To kick-start my Alaskan Adventure series of the summer, I wanted to talk about adventure. There are countless wise sayings about adventure. Many of which are such colloquialisms that we don’t remember who to give credit for such quotes. To frame my Alaskan Adventure series, I thought a short list as reminders would be ideal:

“Life is either a daring adventure or nothing…” -Helen Keller

“I am not an adventurer by choice but by fate.”-Vincent Van Gogh

“One way to get the most out of life is to look upon it as an adventure.” – William Feather

“Adventure is worthwhile.” -Amelia Earhart

I’m happy to say that I, too, am an adventurera and share beliefs of the artists, authors, pilots, and thought leaders mentioned above. As I look out my new Alaskan home’s window, I can see the Mendenhall glacier, snowy mountain tops, and endless wilderness.  Although only a novice in Alaska, my first two weeks here have been full of adventure, leaving no stone unturned or better said leaving no adventure undiscovered. Over the next four months, I plan to share my adventures of Alaska through my pictures, videos, and playful wordsmithing. Enjoy Part 1 of Alaskan Adventures with Ms Traveling Pants! Here’s to more good times and good stories this summer in Alaska and to whatever adventure that may follow.

Mendenhall Glacier – Nearly 12 miles of ice peppered with beautiful blue crevasses, all framed by the mountains and milky lake with baby icebergs.

This picture was taken on my run to the Tongass National Forest. This and its close Nugget Falls are both wonderful turnaround point for my runs. To view a quick panoramic of Nugget Falls and the lake, click here. Regardless of the beauty from afar, I felt that I needed to experience the glacier more up close and personal. Thus, I decided to take a trek on the glacier via helicopter.

Tour of Mendenhall Glacier with Temsco – Taking off in a pack of four helicopters, I was able to view the Gastineau Channel and follow the lead chopper up the valley to our destination. Passing over my summer neighborhood and the Mendenhall river, lake, and Nugget Falls, the pack of helicopters circled the glacier bays allowing for vistas of the glacial cliffs, blue pools, and moraine. To view the flight from the heliport to Mendenhall Glacier, click here. After arriving at the destination, the pack landed on a section of ice nearly 300 feet in depth. Upon exiting the helicopter, I was led on a guided trek across deep crevasses and glacier streams (aka nature’s water fountain).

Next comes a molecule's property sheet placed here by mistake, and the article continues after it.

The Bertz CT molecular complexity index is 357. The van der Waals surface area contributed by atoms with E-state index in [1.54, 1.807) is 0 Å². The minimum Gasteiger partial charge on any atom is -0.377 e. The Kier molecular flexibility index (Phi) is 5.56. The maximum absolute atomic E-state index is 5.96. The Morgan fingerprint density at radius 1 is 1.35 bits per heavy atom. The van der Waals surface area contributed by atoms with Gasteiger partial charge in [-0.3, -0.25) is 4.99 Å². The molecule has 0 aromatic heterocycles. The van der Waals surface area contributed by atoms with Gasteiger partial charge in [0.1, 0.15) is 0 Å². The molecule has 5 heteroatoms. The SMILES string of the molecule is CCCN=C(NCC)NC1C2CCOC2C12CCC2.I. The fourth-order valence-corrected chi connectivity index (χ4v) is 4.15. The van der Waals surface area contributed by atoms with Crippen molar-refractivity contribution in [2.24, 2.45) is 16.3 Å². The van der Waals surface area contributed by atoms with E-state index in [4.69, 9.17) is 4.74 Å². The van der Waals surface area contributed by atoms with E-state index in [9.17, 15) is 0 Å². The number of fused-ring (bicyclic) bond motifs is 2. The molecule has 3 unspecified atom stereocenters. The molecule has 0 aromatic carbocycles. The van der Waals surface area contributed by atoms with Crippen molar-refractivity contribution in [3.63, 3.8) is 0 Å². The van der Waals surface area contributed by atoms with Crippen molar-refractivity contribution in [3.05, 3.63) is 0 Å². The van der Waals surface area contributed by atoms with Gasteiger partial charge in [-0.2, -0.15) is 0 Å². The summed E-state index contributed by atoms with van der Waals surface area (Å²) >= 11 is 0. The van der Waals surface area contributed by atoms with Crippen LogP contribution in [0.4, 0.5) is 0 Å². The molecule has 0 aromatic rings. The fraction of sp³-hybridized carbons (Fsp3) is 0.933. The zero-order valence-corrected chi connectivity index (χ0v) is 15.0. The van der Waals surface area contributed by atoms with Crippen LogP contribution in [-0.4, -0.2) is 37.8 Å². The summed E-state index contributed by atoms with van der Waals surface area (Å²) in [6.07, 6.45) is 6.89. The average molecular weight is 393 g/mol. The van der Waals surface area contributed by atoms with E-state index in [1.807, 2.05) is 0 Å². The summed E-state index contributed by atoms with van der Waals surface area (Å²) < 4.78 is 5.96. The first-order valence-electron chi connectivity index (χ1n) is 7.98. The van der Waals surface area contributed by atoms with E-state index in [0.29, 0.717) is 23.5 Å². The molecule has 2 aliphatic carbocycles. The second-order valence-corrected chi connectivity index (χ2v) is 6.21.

Although bundled with my summer 2012 uniform (the blue rain gear), gloves, hat, multiple layers, and the stylish glacier boots, the wind current from the glacier was dramatic. I believe the temperature was around 40, but with the wind chill and the constant rain sprinkle, it was definitely nippy.

My Midwestern roots and stoicness came in handy that day on the glacier as well as numerous other rather wet, chilly hikes since. Who knew that you could take a girl out of Wisconsin and transplant her in South Florida for nearly a decade, but never truly take the Wisconsin out of the girl? I guess over the next four months, I will be grateful for the many blistery cold days and nights near La Crosse and Madison. Heck, they are all either good times or good stories (sometimes both).

Everything is BIG in Alaska – It’s Nature on Steroids – Another first in my Alaskan Adventures is that everything is big here. I thought the saying was that….”Everything is Bigger in Texas.” However, I have to say that everything might be bigger in Texas, until you come to Alaska.

The scenery and wildlife are BIG. I am still awestruck by the mountains jetting or almost exploding out of the ocean at the Gastineau Channel. Meanwhile, the Hemlock and Sitka Spruce trees know no boundaries. They are some of the tallest trees I’ve seen in years. As, I have commented I think that a good saying for Alaska is “Nature on Steroids.” 

I was unaware until my last two weeks of hikes that most of Southeast Alaska is in the Tongass National Forest, which is the nation’s largest forest. Additionally, it is a temperate rainforest. Maybe it’s just my perception, but I never thought of a rainforest in Alaska. I always pictured rainforests in warm, tropical climates like that of the Amazon or Costa Rica. However, it is true. I’m adventuring this summer in one of the rainiest areas of the world, which supports all of this BIG growth.

Alaskan Night SkyAs a finale to Alaskan Adventures – Part I, I will leave you with an Alaskan night sky. This was taken the night of the Summer Solstice crossing the Mendenhall River.

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Here’s to more good times and good stories. 



0 Responses

  1. yup, everything truly is bigger in the Pacific Northwest… Alaska is so incredible in its diversity too. The ‘south’ of the state is green and lush, yet the northern most tip of Alaska is just an ice river away from Russia! How cool is that?!